Icelandic Government Launches Fund to Support Private Media Companies Skip to content

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Photo: Golli.

Icelandic Government Launches Fund to Support Private Media Companies

Private media companies will have one month to apply for financial support through a newly-approved government fund. Minister of Education and Culture Lilja Alfreðsdóttir has signed the regulation, which will provide ISK 400 million ($2.9m/€2.5m) in support to media companies on the basis of applications. The fund is intented to help media address the impact of the COVID-19 pandemic, which has caused advertising and other revenue to plummet despite a rise in media consumption.

Through the initiative, individual media companies could receive support amounting to a maximum of 25% of their salary costs to or contract payments to reporters, journalists, editors, assistant editors, photographers, and cameramen for the dissemination of news and news-related content. No single media company may receive more than 25% of the funding, or ISK 100 million.

In order to be eligible for the funding, a media company must fulfil certain criteria, including being registered with the Icelandic Media Committee or having a licence for distribution of audio and video material. The company must also produce diverse material intended for the general Icelandic public (with the exception of regional media companies). The company may not have been in financial difficulties before this year – small businesses are exempted from this criterium, provided they do not undergo liquidation or bankruptcy proceedings. The application deadline is August 7 and the applications should be processed by September 1.

Smaller Media Companies Left Out, Says Editor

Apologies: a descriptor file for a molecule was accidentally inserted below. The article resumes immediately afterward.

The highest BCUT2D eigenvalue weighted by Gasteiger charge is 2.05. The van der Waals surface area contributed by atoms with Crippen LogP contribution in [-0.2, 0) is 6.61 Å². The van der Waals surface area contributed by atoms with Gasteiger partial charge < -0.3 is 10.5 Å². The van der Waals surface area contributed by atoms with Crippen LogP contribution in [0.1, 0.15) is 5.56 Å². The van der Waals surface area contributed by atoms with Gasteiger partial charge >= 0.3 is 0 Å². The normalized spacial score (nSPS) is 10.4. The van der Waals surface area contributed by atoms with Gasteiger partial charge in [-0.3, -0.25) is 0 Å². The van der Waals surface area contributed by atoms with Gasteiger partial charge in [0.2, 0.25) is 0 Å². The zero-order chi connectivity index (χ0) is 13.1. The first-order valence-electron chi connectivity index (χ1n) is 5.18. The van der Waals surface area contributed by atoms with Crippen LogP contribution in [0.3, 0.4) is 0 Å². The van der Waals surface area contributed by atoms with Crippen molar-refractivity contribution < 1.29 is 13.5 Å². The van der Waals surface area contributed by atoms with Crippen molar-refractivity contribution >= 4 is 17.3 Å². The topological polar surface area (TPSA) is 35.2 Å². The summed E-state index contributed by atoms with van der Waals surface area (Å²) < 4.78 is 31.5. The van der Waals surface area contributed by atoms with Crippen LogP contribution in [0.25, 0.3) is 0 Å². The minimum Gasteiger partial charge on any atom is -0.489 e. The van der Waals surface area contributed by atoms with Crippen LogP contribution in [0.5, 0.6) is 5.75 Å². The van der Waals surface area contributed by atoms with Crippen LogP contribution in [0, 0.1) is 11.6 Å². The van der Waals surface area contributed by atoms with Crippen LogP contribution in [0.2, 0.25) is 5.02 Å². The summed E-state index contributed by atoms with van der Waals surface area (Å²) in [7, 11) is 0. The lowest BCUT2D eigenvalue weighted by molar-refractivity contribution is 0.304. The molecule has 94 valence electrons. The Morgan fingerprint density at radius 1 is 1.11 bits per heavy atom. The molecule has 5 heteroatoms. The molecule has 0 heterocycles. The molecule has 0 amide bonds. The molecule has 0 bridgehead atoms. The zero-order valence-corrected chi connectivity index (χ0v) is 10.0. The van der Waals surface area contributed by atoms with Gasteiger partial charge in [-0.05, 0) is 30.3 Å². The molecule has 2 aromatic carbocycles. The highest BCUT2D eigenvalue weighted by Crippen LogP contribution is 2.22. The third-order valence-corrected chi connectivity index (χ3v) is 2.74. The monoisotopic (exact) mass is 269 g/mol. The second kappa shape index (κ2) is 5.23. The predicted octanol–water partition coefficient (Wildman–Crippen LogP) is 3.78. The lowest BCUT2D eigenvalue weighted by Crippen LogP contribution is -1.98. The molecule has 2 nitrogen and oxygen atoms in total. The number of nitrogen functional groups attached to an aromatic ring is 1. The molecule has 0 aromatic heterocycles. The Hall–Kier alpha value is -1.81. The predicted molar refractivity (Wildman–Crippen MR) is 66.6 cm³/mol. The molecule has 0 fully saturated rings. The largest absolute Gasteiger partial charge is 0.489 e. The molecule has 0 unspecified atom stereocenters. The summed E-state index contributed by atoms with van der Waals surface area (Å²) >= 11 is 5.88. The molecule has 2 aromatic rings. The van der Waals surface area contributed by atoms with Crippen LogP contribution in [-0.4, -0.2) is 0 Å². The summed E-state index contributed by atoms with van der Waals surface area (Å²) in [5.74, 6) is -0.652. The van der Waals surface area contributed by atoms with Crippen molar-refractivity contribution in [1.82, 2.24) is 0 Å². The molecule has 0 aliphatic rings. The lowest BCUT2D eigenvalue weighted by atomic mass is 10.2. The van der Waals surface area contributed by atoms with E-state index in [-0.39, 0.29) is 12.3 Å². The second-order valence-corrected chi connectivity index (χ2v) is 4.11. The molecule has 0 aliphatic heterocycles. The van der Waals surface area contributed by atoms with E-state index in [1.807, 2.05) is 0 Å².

Though it is a temporary measure, the fund is based on a controversial bill intended to support private media companies by the same amount on an annual basis. The bill was never passed – it was dropped from the Parliament’s agenda last winter. Þórður Snær Júlíusson, editor of Kjarninn, criticised the changes within the initiative, which he says disadvantage smaller media companies. “Here was supposed to be a funding system that was supposed to promote diversity and pluralism and benefit, among other things, small media all over the country, but at the last moment, after almost four years, it is decided that the first allotment should be allocated, as it looks to me now, to three media companies,” he told RÚV, referring to Morgunblaðið publisher Árvakur; Fréttablaðið publisher Torg; and Sýn, which publishes Vísir and runs television news station Stöð 2. Supporting these three companies distorts competition for smaller media, and also rewards companies whose operations are unsustainable, Þórður argues.

Heiðar Guðjónsson, Sýn’s CEO, celebrated the bill, stating it was long overdue. “The government agreed more than a year ago, when working on the media bill, that this amount, 400 million, would be annual, so I hope that is allocated.”

As elsewhere in the world, Icelandic media companies are facing a challenging operational environment. One of the country’s largest papers, Morgunblaðiðlaid off fifteen employees late last year, following exponentially growing losses over the past three years. Icelandic journalists organised worker strikes last year when wage negotiations came to a standstill.

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